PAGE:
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Analysis of a dynamic model of guard cell signaling reveals the stability of signal propagation

Overview of attention for article published in BMC Systems Biology, August 2016
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Title
Analysis of a dynamic model of guard cell signaling reveals the stability of signal propagation
Published in
BMC Systems Biology, August 2016
DOI 10.1186/s12918-016-0327-7
Pubmed ID
Authors

Xiao Gan, Réka Albert

Abstract

Analyzing the long-term behaviors (attractors) of dynamic models of biological systems can provide valuable insight into biological phenotypes and their stability. In this paper we identify the allowed long-term behaviors of a multi-level, 70-node dynamic model of the stomatal opening process in plants. We start by reducing the model's huge state space. We first reduce unregulated nodes and simple mediator nodes, then simplify the regulatory functions of selected nodes while keeping the model consistent with experimental observations. We perform attractor analysis on the resulting 32-node reduced model by two methods: 1. converting it into a Boolean model, then applying two attractor-finding algorithms; 2. theoretical analysis of the regulatory functions. We further demonstrate the robustness of signal propagation by showing that a large percentage of single-node knockouts does not affect the stomatal opening level. Combining both methods with analysis of perturbation scenarios, we conclude that all nodes except two in the reduced model have a single attractor; and only two nodes can admit oscillations. The multistability or oscillations of these four nodes do not affect the stomatal opening level in any situation. This conclusion applies to the original model as well in all the biologically meaningful cases. In addition, the stomatal opening level is resilient against single-node knockouts. Thus, we conclude that the complex structure of this signal transduction network provides multiple information propagation pathways while not allowing extensive multistability or oscillations, resulting in robust signal propagation. Our innovative combination of methods offers a promising way to analyze multi-level models.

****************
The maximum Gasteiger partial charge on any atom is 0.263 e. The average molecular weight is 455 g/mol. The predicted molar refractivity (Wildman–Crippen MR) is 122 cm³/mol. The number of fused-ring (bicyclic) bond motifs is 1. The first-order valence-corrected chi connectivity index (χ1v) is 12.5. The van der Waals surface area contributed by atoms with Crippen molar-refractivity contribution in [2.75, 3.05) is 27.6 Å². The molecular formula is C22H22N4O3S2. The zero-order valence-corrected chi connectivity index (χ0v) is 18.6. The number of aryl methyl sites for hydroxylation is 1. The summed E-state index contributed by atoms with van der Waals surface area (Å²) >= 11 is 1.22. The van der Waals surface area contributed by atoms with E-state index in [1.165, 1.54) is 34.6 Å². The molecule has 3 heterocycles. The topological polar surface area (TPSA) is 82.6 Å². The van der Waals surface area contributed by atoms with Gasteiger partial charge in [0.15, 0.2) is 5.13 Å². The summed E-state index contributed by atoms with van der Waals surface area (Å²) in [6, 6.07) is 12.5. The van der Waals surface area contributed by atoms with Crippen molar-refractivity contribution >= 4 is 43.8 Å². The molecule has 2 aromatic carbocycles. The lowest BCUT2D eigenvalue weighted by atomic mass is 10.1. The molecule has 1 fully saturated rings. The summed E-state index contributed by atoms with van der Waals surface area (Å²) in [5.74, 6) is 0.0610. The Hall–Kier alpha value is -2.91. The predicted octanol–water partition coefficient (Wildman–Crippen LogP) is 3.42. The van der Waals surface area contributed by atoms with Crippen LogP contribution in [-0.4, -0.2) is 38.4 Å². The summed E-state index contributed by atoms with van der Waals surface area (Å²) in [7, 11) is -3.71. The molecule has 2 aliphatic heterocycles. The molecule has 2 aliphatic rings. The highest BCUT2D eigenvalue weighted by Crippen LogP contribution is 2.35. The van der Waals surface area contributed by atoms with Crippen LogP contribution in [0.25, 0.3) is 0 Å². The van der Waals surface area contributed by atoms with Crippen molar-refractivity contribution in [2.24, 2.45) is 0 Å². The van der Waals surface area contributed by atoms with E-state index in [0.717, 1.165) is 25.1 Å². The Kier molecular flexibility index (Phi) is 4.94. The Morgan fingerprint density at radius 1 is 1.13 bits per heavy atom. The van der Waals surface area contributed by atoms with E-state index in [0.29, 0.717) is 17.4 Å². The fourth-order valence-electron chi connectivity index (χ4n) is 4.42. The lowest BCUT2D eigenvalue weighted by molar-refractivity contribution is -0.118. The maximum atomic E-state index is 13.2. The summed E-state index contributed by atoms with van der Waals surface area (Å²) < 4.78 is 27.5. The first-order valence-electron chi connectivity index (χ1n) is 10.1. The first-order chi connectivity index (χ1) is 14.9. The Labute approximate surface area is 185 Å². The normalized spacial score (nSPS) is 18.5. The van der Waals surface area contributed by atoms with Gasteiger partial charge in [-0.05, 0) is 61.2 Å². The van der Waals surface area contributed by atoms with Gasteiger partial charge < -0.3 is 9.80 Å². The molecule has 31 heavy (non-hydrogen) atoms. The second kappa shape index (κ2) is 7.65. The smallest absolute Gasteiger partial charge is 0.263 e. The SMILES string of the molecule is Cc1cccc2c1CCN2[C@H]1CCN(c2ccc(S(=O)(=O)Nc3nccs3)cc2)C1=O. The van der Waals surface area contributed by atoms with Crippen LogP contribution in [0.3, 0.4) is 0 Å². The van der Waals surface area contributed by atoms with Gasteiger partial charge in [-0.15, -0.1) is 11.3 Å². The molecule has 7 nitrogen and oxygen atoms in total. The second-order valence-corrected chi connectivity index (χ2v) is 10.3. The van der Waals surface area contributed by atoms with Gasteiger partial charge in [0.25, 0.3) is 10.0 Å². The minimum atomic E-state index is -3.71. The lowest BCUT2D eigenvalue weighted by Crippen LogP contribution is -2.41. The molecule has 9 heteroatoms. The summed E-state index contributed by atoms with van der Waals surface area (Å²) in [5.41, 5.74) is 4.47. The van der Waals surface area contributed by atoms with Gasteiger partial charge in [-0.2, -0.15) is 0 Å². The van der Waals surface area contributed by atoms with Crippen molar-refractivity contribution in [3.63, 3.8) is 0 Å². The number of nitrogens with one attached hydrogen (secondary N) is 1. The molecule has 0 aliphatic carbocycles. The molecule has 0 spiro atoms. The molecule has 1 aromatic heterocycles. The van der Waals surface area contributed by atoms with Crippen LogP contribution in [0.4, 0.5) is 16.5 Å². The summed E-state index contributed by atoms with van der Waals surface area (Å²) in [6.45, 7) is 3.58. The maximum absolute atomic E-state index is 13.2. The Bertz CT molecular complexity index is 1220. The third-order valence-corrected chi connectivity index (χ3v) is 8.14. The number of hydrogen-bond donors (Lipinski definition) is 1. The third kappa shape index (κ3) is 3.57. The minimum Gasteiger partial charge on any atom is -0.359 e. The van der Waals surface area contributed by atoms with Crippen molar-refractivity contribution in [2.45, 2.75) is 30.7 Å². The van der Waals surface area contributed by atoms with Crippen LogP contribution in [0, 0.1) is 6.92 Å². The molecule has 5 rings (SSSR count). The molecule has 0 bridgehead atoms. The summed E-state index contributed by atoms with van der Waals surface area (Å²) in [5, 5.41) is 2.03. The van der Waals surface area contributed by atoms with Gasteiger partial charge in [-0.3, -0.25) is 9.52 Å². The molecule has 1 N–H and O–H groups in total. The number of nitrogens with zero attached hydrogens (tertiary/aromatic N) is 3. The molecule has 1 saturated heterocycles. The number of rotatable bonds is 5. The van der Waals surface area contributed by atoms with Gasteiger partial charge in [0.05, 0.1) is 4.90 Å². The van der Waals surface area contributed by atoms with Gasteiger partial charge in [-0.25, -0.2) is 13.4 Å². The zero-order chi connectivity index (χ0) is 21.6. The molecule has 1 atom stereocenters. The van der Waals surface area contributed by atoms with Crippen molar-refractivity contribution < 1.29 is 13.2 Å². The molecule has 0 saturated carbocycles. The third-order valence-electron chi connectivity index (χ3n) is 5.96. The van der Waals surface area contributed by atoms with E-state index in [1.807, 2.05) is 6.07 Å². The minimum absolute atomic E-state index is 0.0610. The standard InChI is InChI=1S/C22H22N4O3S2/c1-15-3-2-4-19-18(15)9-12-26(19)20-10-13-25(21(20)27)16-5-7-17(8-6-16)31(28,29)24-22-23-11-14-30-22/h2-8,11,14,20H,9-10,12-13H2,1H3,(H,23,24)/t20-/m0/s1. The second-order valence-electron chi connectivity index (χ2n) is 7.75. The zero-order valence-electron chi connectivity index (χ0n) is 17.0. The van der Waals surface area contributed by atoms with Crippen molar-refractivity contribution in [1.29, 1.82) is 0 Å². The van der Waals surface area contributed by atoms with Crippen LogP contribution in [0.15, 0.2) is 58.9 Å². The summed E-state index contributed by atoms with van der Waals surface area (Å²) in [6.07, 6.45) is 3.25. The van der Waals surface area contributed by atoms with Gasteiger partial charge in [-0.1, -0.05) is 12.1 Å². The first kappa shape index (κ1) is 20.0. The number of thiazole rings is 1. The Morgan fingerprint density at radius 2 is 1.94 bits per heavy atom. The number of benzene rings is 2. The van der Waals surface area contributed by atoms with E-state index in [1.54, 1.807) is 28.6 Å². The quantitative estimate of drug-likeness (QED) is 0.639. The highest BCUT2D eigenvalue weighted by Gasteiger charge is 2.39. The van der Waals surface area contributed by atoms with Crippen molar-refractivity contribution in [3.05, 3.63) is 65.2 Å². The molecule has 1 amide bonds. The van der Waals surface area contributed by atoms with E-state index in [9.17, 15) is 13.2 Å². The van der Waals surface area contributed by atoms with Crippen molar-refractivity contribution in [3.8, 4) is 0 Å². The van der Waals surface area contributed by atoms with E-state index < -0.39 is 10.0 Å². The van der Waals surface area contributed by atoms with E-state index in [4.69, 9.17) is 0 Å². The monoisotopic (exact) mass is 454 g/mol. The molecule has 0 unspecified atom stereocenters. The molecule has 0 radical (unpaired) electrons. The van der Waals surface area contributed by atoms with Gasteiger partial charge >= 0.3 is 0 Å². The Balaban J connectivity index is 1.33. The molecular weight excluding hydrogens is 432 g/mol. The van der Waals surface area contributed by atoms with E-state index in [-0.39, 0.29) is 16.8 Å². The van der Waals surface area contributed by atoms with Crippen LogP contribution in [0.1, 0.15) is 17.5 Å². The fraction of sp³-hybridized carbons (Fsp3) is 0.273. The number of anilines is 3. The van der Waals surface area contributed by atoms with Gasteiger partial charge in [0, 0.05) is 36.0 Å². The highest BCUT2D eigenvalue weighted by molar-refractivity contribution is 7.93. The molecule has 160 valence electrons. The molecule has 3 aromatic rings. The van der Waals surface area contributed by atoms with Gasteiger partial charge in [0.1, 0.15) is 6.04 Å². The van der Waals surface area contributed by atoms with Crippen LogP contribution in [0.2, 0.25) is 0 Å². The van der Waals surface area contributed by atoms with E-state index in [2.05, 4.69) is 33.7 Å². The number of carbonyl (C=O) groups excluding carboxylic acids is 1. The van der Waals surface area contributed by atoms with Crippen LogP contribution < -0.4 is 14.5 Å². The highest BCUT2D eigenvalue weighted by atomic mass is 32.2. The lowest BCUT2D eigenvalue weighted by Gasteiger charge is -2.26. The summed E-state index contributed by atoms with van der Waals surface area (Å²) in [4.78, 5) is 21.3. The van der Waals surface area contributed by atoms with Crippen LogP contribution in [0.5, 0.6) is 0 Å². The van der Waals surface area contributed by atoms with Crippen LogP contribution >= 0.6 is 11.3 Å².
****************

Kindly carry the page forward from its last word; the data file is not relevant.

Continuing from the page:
Twitter Demographics

The data shown below were collected from the profile of 1 tweeter who shared this research output. Click here to find out more about how the information was compiled.

Mendeley readers

The data shown below were compiled from readership statistics for 21 Mendeley readers of this research output. Click here to see the associated Mendeley record.

Geographical breakdown

Country Count As %
France 1 5%
Argentina 1 5%
Unknown 19 90%

Demographic breakdown

Readers by professional status Count As %
Student > Ph. D. Student 7 33%
Researcher 5 24%
Student > Bachelor 3 14%
Student > Master 2 10%
Student > Doctoral Student 2 10%
Other 0 0%
Unknown 2 10%
Readers by discipline Count As %
Agricultural and Biological Sciences 6 29%
Mathematics 3 14%
Biochemistry, Genetics and Molecular Biology 2 10%
Medicine and Dentistry 2 10%
Physics and Astronomy 2 10%
Other 4 19%
Unknown 2 10%

Attention Score in Context

This research output has an Altmetric Attention Score of 1. This is our high-level measure of the quality and quantity of online attention that it has received. This Attention Score, as well as the ranking and number of research outputs shown below, was calculated when the research output was last mentioned on 22 August 2016.
All research outputs
#6,267,904
of 8,261,086 outputs
Outputs from BMC Systems Biology
#621
of 850 outputs
Outputs of similar age
#180,599
of 253,845 outputs
Outputs of similar age from BMC Systems Biology
#27
of 40 outputs
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